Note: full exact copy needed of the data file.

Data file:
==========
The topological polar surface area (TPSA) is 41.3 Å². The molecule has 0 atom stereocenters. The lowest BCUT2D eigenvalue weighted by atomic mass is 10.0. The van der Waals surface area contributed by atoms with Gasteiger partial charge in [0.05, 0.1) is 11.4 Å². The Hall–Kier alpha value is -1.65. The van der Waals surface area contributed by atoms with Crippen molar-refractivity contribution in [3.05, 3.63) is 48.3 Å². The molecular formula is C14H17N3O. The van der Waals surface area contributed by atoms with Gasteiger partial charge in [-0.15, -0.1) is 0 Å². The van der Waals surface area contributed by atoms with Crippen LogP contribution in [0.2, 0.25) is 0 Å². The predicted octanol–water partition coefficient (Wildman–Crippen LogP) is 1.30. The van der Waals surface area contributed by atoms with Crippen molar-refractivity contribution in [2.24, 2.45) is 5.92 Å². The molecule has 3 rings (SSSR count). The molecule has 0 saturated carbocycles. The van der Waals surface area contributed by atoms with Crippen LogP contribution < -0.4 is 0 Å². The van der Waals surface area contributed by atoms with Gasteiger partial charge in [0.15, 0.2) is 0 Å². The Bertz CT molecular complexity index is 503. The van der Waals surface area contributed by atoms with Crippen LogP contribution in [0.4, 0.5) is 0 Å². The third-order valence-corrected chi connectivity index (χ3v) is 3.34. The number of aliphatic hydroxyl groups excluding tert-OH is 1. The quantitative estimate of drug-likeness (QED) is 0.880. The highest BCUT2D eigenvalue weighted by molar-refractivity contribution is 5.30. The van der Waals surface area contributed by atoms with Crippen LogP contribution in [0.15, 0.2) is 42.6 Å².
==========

The topological polar surface area (TPSA) is 41.3 Å². The molecule has 0 atom stereocenters. The lowest BCUT2D eigenvalue weighted by atomic mass is 10.0. The van der Waals surface area contributed by atoms with Gasteiger partial charge in [0.05, 0.1) is 11.4 Å². The Hall–Kier alpha value is -1.65. The van der Waals surface area contributed by atoms with Crippen molar-refractivity contribution in [3.05, 3.63) is 48.3 Å². The molecular formula is C14H17N3O. The van der Waals surface area contributed by atoms with Gasteiger partial charge in [-0.15, -0.1) is 0 Å². The van der Waals surface area contributed by atoms with Crippen LogP contribution in [0.2, 0.25) is 0 Å². The predicted octanol–water partition coefficient (Wildman–Crippen LogP) is 1.30. The van der Waals surface area contributed by atoms with Crippen molar-refractivity contribution in [2.24, 2.45) is 5.92 Å². The molecule has 3 rings (SSSR count). The molecule has 0 saturated carbocycles. The van der Waals surface area contributed by atoms with Crippen LogP contribution < -0.4 is 0 Å². The van der Waals surface area contributed by atoms with Gasteiger partial charge in [0.15, 0.2) is 0 Å². The Bertz CT molecular complexity index is 503. The van der Waals surface area contributed by atoms with Crippen LogP contribution in [0.4, 0.5) is 0 Å². The third-order valence-corrected chi connectivity index (χ3v) is 3.34. The number of aliphatic hydroxyl groups excluding tert-OH is 1. The quantitative estimate of drug-likeness (QED) is 0.880. The highest BCUT2D eigenvalue weighted by molar-refractivity contribution is 5.30. The van der Waals surface area contributed by atoms with Crippen LogP contribution in [0.15, 0.2) is 42.6 Å².